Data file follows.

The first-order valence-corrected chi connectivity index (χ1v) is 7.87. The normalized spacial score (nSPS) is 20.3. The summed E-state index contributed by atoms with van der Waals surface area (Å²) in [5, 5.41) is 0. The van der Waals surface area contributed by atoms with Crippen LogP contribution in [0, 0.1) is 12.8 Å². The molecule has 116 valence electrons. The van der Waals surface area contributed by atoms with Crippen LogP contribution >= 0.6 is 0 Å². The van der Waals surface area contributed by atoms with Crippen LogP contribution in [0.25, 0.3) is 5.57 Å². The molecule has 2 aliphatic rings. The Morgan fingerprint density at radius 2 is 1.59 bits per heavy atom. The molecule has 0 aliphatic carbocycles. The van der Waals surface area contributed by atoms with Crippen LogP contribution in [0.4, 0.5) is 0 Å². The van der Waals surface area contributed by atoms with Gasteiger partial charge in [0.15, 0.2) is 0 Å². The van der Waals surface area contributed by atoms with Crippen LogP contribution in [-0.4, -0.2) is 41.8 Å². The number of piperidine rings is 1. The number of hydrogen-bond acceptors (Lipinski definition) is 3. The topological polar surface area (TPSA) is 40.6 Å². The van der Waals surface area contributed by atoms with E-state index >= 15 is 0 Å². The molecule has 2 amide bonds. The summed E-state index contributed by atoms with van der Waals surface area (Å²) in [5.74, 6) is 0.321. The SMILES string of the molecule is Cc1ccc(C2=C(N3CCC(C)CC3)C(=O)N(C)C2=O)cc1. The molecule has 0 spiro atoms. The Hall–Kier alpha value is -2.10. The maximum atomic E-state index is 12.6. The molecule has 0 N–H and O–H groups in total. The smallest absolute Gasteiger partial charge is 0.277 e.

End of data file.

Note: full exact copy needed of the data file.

The first-order valence-corrected chi connectivity index (χ1v) is 7.87. The normalized spacial score (nSPS) is 20.3. The summed E-state index contributed by atoms with van der Waals surface area (Å²) in [5, 5.41) is 0. The van der Waals surface area contributed by atoms with Crippen LogP contribution in [0, 0.1) is 12.8 Å². The molecule has 116 valence electrons. The van der Waals surface area contributed by atoms with Crippen LogP contribution >= 0.6 is 0 Å². The van der Waals surface area contributed by atoms with Crippen LogP contribution in [0.25, 0.3) is 5.57 Å². The molecule has 2 aliphatic rings. The Morgan fingerprint density at radius 2 is 1.59 bits per heavy atom. The molecule has 0 aliphatic carbocycles. The van der Waals surface area contributed by atoms with Crippen LogP contribution in [0.4, 0.5) is 0 Å². The van der Waals surface area contributed by atoms with Gasteiger partial charge in [0.15, 0.2) is 0 Å². The van der Waals surface area contributed by atoms with Crippen LogP contribution in [-0.4, -0.2) is 41.8 Å². The number of piperidine rings is 1. The number of hydrogen-bond acceptors (Lipinski definition) is 3. The topological polar surface area (TPSA) is 40.6 Å². The van der Waals surface area contributed by atoms with E-state index >= 15 is 0 Å². The molecule has 2 amide bonds. The summed E-state index contributed by atoms with van der Waals surface area (Å²) in [5.74, 6) is 0.321. The SMILES string of the molecule is Cc1ccc(C2=C(N3CCC(C)CC3)C(=O)N(C)C2=O)cc1. The molecule has 0 spiro atoms. The Hall–Kier alpha value is -2.10. The maximum atomic E-state index is 12.6. The molecule has 0 N–H and O–H groups in total. The smallest absolute Gasteiger partial charge is 0.277 e.